I used Rufus to burn Debian 9.2 NetInstall ISO to a USB. No matter what options I choose on Rufus, I always run into the same problem when installing Debian. When it gets to installing GRUB, it hangs at 16% on "Looking for other operating systems."

I even tried burning the ISO file to the USB on another computer running Debian, using dd. Same problem.

When the installation hangs, I press 'Ctrl + Alt + F4' to bring up the terminal. It showed an extremely fast scrolling of errors and messages. I used my iPhone to take slow-motion video of the terminal messages as they zoomed by.

Here are a few stills showing the messages and errors I get: https://imgur.com/a/kpNiq.

The errors seem to be about being unable to find certain directories? I'm on a Dell Inspiron 13 7000 Series laptop.

Why does the install hang? What do these errors means? How do I fix this and get on with the Debian installation?

  • 1
    I can't give you an answer to your specific case but in my experience Rufus frequently creates unbootable or corrupt usbs.
    – jdwolf
    Nov 20, 2017 at 1:36

2 Answers 2


Looks like the ESP partition on your system disk is slightly corrupted: the directory entry /EFI/dell/logs has a pointer back to itself, creating an apparently infinitely deep directory tree. This is a relatively common problem on FAT-type filesystems. (The filesystem on the ESP partition is essentially FAT32.)

The installer is trying to search through all the directories on the ESP partition, but because of the corrupted directory, this search is stuck in an infinite loop.

You should try booting from the install media to rescue mode, identify the ESP partition and then run a filesystem check (fsck.vfat) on it. The filesystem check tool is likely to report a problem with either the /EFI/dell or /EFI/dell/logs directory. It might even suggest deleting the directory: deleting /EFI/dell/logs is probably fine, but you might want to recreate it afterwards, just to be sure.

In a rescue environment, the full path would be something like /target/boot/efi/EFI/dell/logs, as the root filesystem is mounted under /target while in rescue mode, and the ESP partition is mounted under /boot/efi while the system is running normally.

If the ESP filesystem is read-only in rescue mode, that's another indication that something is wrong with it. Typically ESP is the first partition on the first disk, or /dev/sda1. Run cat /proc/mounts in rescue mode to see the device name mounted to /target/boot/efi, then umount /target/boot/efi to unmount it, and then e.g. fsck.vfat /dev/sda1 to check it for errors.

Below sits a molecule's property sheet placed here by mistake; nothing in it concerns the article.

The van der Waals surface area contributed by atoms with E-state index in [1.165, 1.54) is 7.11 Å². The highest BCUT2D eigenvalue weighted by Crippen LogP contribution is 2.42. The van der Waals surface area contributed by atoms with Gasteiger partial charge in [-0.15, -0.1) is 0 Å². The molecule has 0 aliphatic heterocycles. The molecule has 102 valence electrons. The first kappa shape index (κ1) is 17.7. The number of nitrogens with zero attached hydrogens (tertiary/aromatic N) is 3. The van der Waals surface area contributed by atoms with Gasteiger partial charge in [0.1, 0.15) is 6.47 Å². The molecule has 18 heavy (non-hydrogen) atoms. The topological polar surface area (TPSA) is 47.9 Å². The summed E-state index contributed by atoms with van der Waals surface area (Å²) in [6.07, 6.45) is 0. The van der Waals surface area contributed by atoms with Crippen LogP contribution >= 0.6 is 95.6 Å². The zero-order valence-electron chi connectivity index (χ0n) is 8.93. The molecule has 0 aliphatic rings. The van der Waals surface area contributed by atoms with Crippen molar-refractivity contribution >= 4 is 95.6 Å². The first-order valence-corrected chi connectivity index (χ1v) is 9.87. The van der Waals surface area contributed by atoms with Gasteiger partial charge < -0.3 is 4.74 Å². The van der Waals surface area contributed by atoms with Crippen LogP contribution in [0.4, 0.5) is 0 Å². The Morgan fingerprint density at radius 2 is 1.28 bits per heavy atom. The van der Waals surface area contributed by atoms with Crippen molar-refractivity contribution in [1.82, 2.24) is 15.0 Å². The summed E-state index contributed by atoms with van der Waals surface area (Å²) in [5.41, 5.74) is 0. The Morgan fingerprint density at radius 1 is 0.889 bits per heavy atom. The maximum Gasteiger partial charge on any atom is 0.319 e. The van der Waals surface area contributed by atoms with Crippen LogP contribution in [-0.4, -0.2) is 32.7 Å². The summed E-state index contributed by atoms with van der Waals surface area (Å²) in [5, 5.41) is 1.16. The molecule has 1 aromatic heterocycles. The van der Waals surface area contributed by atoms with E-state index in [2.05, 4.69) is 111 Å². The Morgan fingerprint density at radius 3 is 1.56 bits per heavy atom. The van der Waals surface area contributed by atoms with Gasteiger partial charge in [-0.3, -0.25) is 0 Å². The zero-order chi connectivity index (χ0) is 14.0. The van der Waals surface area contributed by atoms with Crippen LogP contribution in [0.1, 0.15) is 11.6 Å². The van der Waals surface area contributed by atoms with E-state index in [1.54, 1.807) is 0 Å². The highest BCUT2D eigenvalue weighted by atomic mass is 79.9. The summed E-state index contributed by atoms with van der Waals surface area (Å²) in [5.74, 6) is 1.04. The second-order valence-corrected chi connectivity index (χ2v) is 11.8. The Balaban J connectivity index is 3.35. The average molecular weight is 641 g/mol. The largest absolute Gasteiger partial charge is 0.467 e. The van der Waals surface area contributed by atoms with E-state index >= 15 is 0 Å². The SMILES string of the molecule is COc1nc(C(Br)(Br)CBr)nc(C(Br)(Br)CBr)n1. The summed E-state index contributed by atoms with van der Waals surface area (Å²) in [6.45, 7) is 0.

• The directory is on /dev/sda. I booted the USB into Rescue Mode and opened a shell in the installer environment. When I tried running ‘rm -rf target/EFI/dell/logs’, the terminal gave an error saying it’s a read-only directory. How can I remove the directory?
    – Username
    Nov 19, 2017 at 20:47
  • The full path in the rescue environment should be something like target/boot/efi/EFI/dell/logs, as the ESP partition is usually mounted under /boot/efi and in rescue mode the root filesystem is mounted under target.
    – telcoM
    Nov 20, 2017 at 9:30
  • I just saw your edit. When I ran cat /proc/mounts, here's what I see: i.imgur.com/JeFp0fi.jpg. I don't see any device mounted at /target/boot/efi. Also, while running the shell in rescue mode on /dev/sda1, I cannot execute fsck.vfat. The command is not recognized... Or I ran it wrong.
    – Username
    Dec 15, 2017 at 19:07
  • Looks like the rescue mode is mounting a VFAT (that Linux filesystem type includes FAT32) onto just /target. That's probably the ESP. So you'd need to unmount that (generally never fsck a filesystem that is mounted) and then find a way to run a fsck command appropriate to FAT filesystems on /dev/sda1. The command name might also be fsck.fat or dosfsck: run ls /sbin/*fsck* while in rescue mode to look for likely candidates.
    – telcoM
    Dec 17, 2017 at 1:52
  • 1
    I ran umount target. I ran ls /sbin/*fsck* and found that fsck.fat is what I wanted. I ran fsck.fat /dev/sda1. The console asked if I wanted to correct or delete corrupted files and folders. I typed my agreement into the console. I rebooted my machine and successfully installed Debian 9.3.
    – Username
    Dec 17, 2017 at 19:41
  1. Alt + F2
  2. ps | grep grub-mount
  3. kill the process
  4. if hangs again,repeat 2. 3.

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